Two things Community does better than any show on television right now are holiday themed episodes and elaborate pop culture references. In tonight's episode, "The Science of Illusion," the writers reached new highs in both.
The episode begins with Dean Pelton reminding his students to keep April Fools' Day pranks safe and racially sensitive, via announcements and pamphlets. During this time of "heightened shenanigans," the school deputizes student security guards, an opportunity seized by Shirley and Annie, as well as Abed, who insists on watching and directing their buddy-cop comedy.
Winger, a natural prankster, tricks Pierce into wearing a wizard's robe borrowed from the theater department, a garment Pierce believes is the traditional vestment of a level six Buddhist, something no one in his "hive" has yet achieved, while Britta plans to prank Sr. Chang by stealing a frog from the Science lab, slap a sombrero on it, and leave it on his desk. She only divulges this plan to Jeff, who doesn't think she is capable of such mischief.
A dimly lit scene set with suspenseful original music finds Britta in flattering light, crawling on all fours looking for the escaped frog. She gets startled and knocks into a guerney, and as she tries to steady it, a cadaver slips from its vinyl bag out the window and onto the lawn, and she squashes the frog. Mr. Show alum Jay Johnson turns up as a police officer (obviously) investigating the crime, which he promptly hands off to the student security team. Annie and Shirley, at Abed's prompting, are amid a good cop/bad cop power vaccuum, and constantly fight over who is more bad-ass. Annie takes the lead with "They call me psycho because I had a nervous breakdown in high school and my partner's a Christian housewife."
Britta tries to frame Jeff, and in hot pursuit of the suspect, Annie sprays a can of mace into her own face. When Dean Pelton fails to live up to Abed's standard of the ornery police chief, he takes over and falls into a grizzled black cop with sciatica and takes them off the case. In true buddy cop fashion, they confront Winger, working together as badasses as Annie repeatedly slams Jeff's head on the table and Shirley goes at his jugular with a pizza cutter.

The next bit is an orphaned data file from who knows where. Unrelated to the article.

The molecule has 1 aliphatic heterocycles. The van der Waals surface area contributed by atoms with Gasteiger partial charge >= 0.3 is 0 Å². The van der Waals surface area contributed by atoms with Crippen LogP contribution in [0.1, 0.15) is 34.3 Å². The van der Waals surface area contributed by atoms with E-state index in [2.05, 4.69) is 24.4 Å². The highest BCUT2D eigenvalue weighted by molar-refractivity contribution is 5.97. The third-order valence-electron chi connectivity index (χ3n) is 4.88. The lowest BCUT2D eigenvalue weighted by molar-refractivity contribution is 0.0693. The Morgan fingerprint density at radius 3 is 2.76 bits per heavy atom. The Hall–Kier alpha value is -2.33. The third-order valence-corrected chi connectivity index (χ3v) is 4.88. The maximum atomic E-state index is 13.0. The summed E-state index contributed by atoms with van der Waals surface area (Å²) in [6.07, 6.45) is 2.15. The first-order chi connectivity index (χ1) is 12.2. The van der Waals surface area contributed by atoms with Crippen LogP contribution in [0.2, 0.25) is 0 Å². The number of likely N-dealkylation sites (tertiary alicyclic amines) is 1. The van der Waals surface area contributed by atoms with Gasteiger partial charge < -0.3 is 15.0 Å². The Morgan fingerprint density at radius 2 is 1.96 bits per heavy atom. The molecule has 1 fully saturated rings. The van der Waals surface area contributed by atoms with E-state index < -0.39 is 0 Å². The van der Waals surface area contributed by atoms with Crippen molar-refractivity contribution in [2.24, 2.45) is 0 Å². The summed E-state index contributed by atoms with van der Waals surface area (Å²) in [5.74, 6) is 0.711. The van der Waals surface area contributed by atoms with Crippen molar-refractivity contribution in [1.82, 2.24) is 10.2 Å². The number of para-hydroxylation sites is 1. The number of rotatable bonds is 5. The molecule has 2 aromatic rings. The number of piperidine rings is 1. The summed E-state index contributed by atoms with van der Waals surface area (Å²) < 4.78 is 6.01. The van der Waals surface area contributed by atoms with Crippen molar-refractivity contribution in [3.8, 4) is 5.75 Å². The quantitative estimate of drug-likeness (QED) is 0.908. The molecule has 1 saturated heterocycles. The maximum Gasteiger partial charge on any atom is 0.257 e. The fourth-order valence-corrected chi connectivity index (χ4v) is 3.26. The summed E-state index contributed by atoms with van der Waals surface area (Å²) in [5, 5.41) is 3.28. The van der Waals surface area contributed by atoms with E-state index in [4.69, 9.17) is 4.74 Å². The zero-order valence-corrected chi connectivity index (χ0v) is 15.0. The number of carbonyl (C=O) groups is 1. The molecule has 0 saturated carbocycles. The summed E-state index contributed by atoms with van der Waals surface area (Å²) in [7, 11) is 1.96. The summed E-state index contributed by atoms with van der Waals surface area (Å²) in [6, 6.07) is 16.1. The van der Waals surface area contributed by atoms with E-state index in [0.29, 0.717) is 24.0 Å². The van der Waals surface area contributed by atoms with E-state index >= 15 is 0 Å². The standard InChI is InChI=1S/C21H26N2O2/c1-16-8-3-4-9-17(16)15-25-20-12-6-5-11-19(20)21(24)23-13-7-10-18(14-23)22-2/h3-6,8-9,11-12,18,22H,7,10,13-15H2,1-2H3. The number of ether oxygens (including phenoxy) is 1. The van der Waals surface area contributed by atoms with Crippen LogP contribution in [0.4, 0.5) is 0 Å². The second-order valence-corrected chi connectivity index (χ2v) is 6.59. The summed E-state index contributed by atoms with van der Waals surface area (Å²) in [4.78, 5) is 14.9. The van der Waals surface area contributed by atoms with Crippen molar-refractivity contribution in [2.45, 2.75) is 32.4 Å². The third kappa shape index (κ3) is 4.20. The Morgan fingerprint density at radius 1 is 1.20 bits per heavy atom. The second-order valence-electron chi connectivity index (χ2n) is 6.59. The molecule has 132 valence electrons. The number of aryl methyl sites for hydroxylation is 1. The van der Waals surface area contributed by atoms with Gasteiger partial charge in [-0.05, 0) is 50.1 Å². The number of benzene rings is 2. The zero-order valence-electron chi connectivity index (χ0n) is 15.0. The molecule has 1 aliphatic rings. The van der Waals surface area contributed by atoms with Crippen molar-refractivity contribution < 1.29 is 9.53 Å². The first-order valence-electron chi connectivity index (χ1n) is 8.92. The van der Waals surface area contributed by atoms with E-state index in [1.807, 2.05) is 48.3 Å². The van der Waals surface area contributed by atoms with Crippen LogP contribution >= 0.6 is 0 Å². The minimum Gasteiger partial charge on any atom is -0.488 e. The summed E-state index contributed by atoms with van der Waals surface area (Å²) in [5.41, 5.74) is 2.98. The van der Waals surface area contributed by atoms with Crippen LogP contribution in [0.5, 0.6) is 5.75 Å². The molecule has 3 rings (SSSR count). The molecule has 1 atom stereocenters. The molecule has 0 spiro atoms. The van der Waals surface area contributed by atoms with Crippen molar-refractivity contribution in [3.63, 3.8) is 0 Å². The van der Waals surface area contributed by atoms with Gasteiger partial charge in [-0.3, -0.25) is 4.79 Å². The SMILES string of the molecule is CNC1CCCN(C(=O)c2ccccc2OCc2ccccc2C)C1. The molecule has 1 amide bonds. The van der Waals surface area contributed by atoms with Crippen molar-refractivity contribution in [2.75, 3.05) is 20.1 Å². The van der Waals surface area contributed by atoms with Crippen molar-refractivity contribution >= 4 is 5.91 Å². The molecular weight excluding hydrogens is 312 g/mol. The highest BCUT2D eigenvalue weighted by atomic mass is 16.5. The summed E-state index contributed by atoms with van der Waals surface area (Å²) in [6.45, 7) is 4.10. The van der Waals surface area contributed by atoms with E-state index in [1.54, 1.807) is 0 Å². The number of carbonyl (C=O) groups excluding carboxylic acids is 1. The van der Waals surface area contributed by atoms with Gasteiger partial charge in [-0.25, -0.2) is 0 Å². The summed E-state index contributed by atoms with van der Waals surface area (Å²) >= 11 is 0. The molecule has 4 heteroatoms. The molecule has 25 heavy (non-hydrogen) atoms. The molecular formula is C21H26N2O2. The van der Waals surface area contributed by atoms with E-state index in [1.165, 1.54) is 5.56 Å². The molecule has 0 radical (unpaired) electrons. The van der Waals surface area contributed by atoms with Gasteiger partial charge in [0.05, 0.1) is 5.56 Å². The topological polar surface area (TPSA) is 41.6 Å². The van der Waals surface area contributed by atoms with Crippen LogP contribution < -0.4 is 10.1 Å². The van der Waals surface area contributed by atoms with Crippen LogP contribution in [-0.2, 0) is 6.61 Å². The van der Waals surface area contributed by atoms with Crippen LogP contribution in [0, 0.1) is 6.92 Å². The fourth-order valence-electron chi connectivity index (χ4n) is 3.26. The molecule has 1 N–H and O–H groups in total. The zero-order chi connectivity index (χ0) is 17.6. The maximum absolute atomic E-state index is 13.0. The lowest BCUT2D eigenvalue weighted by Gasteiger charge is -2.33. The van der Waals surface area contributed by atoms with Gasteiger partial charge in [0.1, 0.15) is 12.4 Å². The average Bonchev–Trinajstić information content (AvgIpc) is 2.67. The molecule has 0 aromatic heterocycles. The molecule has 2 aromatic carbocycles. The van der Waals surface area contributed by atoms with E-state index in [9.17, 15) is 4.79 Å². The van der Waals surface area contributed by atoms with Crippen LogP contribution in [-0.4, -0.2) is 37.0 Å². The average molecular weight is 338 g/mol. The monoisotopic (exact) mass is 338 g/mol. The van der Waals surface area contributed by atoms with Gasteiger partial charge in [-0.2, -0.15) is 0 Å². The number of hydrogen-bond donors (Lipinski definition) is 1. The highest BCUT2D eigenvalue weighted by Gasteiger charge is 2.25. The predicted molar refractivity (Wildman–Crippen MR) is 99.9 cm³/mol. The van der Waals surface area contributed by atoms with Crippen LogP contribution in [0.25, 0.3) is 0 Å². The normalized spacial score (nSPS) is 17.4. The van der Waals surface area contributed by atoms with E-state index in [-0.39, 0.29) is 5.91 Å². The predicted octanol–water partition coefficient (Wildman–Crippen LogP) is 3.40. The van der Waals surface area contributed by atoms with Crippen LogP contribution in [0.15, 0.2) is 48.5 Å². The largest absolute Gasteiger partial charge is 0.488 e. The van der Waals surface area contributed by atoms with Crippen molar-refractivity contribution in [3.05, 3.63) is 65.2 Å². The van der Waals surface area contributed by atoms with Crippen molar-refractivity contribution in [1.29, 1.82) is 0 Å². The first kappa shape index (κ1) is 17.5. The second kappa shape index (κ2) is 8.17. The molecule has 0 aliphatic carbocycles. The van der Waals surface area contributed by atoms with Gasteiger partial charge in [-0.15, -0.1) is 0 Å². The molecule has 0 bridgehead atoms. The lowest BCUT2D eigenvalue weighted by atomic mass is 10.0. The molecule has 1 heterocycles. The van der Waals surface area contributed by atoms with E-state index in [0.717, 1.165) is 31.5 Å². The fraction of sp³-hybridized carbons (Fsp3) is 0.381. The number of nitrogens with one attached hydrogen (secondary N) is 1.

The second or third plotline involves Jeff and Troy giving Pierce a magic wand with a cookie on the end. He begins to believe he is psychic, though when he tries to read Jeff's mind all he uncovers is anonymous gay sex. Starburns refers to him as "Cookie Crisp," a reference lost on me and viewers younger than I, who remember the Cookie Crisp mascots as a burglar and a dog.
As Britta comes to grips with her buzzkill ways, Annie and Shirley realize they're not cut out for bad-ass police work, and Troy admits he was just pretending he knew about Cookie Crisp's old wizard mascot so the older guys (Jeff and Starburns) would think he's cool. Pierce fesses up to not really being a psychic and the five of them share a cry as Abed and Jeff look on. The scene would hardly be climactic if Troy didn't explain the elaborate wizard costume reference that was already hilarious and ridiculous even before I understood it.
I worry show will have trouble repeating Halloween, Christmas, and Valentine's Day episodes in the recently announced second season. Though, these holidays happen every year in real life, and friends are always outdoing themselves with more creative hijinx. As this season winds down, I'm already starting to miss it, though expectations are high for season two, and who knows, maybe we'll get to see them off-campus.
Story by Matt Anaya
Starpulse contributing writer Twitter.com/shmattshmanaya